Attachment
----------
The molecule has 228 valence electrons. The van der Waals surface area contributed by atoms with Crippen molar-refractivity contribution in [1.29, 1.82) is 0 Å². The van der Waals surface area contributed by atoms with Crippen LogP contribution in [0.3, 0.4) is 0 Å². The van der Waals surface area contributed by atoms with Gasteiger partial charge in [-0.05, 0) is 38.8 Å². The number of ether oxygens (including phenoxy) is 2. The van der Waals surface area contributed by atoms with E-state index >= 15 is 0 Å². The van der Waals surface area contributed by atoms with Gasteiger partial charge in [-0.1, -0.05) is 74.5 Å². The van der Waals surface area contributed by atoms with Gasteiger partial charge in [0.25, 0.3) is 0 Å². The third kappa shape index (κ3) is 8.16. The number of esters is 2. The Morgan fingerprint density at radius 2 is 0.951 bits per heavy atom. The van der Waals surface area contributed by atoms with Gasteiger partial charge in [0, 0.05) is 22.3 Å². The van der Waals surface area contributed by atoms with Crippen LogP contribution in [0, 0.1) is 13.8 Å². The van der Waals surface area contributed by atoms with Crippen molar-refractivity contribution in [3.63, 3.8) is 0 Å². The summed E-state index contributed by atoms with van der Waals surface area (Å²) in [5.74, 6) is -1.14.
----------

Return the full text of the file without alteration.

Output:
The molecule has 228 valence electrons. The van der Waals surface area contributed by atoms with Crippen molar-refractivity contribution in [1.29, 1.82) is 0 Å². The van der Waals surface area contributed by atoms with Crippen LogP contribution in [0.3, 0.4) is 0 Å². The van der Waals surface area contributed by atoms with Gasteiger partial charge in [-0.05, 0) is 38.8 Å². The number of ether oxygens (including phenoxy) is 2. The van der Waals surface area contributed by atoms with E-state index >= 15 is 0 Å². The van der Waals surface area contributed by atoms with Gasteiger partial charge in [-0.1, -0.05) is 74.5 Å². The van der Waals surface area contributed by atoms with Gasteiger partial charge in [0.25, 0.3) is 0 Å². The third kappa shape index (κ3) is 8.16. The number of esters is 2. The Morgan fingerprint density at radius 2 is 0.951 bits per heavy atom. The van der Waals surface area contributed by atoms with Gasteiger partial charge in [0, 0.05) is 22.3 Å². The van der Waals surface area contributed by atoms with Crippen LogP contribution in [0, 0.1) is 13.8 Å². The van der Waals surface area contributed by atoms with Crippen molar-refractivity contribution in [3.63, 3.8) is 0 Å². The summed E-state index contributed by atoms with van der Waals surface area (Å²) in [5.74, 6) is -1.14.